Inspection (20th October) has shown many of the pigeon deterrents within reach to be close to falling off, I have replaced the missing one with silicone. It is odd that Microbee has used ‘No Nails’ when it appears not to adhere to their plastic based spikes. If they had no experience of sticking to aluminium and it failed to adhere I could perhaps understand it but it is their own spike system which has failed to stick. It is going to be difficult to remove all that glue, one accessible section was tricky enough, the rest are going to be a problem.

The spikes continue to fall off one by one and I have used silicone to put them back. Microbee have agreed to return to look at and remedy things next week.

Month’s generation : 274·32 kWh.

My neighbour called in a pigeon control company which has been around and attached the usual spiked deterrents around the edge of my panels with bathroom style silicone goo. I was well pleased with the company’s service. They were friendly, helpful, arrived on time, did not kick up any fuss about the lack of scaffolding and did a neat job, if you can call spikes sticking out all round my nice shiny panels neat. The pigeons seem to have gone already, but time will tell. The cost was only £225 which if the spikes are effective will be money well spent.

The company goes by the strange name of Microbee and I can thoroughly recommend them if you have a pigeon problem in or around London.

At 12:50 on the 23rd the generation meter passed the total prediction for the year 7th January 2011 to 6th January 2012.

On 30th September the data logger lost the day’s generation from its total generated figure, so the logger is likely to lag behind the spreadsheet by 15·57 kWh for ever more! The memory card was removed, after dark, for the first time since installation.

Month’s generation : 347·76 kWh.

Pigeons have become a serious problem. I have raked out two nests and there is a third out of easy reach. Small sticks are constantly falling into the gutter and partially blocking it. At least two young pigeons have been reared under the panels and it is now obvious that the roof brackets are simply too tall or that the tiles are too deeply ridged. Whichever it is the gap is too big and crouching pigeons can get in from all sides.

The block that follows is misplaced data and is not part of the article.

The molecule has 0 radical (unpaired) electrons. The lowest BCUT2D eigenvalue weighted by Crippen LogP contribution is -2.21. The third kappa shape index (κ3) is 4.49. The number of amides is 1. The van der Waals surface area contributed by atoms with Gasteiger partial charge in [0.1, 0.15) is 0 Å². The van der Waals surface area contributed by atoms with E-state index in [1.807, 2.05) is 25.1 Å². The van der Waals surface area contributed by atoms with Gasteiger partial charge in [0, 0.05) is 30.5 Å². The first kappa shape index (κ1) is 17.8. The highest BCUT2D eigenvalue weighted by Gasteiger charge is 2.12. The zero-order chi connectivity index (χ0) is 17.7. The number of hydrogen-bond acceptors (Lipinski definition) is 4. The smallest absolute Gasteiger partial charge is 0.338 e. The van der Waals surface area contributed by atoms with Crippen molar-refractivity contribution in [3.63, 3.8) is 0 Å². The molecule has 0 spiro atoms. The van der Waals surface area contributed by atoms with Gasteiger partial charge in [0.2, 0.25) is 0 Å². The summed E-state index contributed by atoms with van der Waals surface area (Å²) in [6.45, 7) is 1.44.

When I was considering the installation of solar panels last year I picked up a lot of information from the posters on the Money Saving Expert forums and realised how useful user comment could be. That is one reason I maintain this website and many people have told me they have found it useful. However if I answer a question posed on the Money Saving Expert forum and refer to this website for more information my post is rapidly deleted. It would appear that MSE doesn’t really want to help its members at all. It wouldn’t be the only forum where absolute power has corrupted absolutely so I no longer visit it. It is no loss to me but unfortunately MSE's priority being to protect itself will in a small way adversely affect the people it purports to want to help.

Since January two people have knocked on my door to ask about my solar panels but one that didn’t from the same street had 12 panels put on his roof in a row of ten at the highest level and two below on the right. The roof faces precisely west and the reason for not having more appears to be that they could be shaded by the roof of the house next door. Even those two panels may be shaded by the same roof in the late afternoon of the summer months when the sun sets to the north of west. The roof is inclined at 40° to the horizontal which is far from optimal for west facing panels and there is a tree at the 1 p.m. to 2 p.m. position which could shade some panels in the winter months. The installation was completed in less than a day (24th August). Perhaps the cost was considerably less than my own.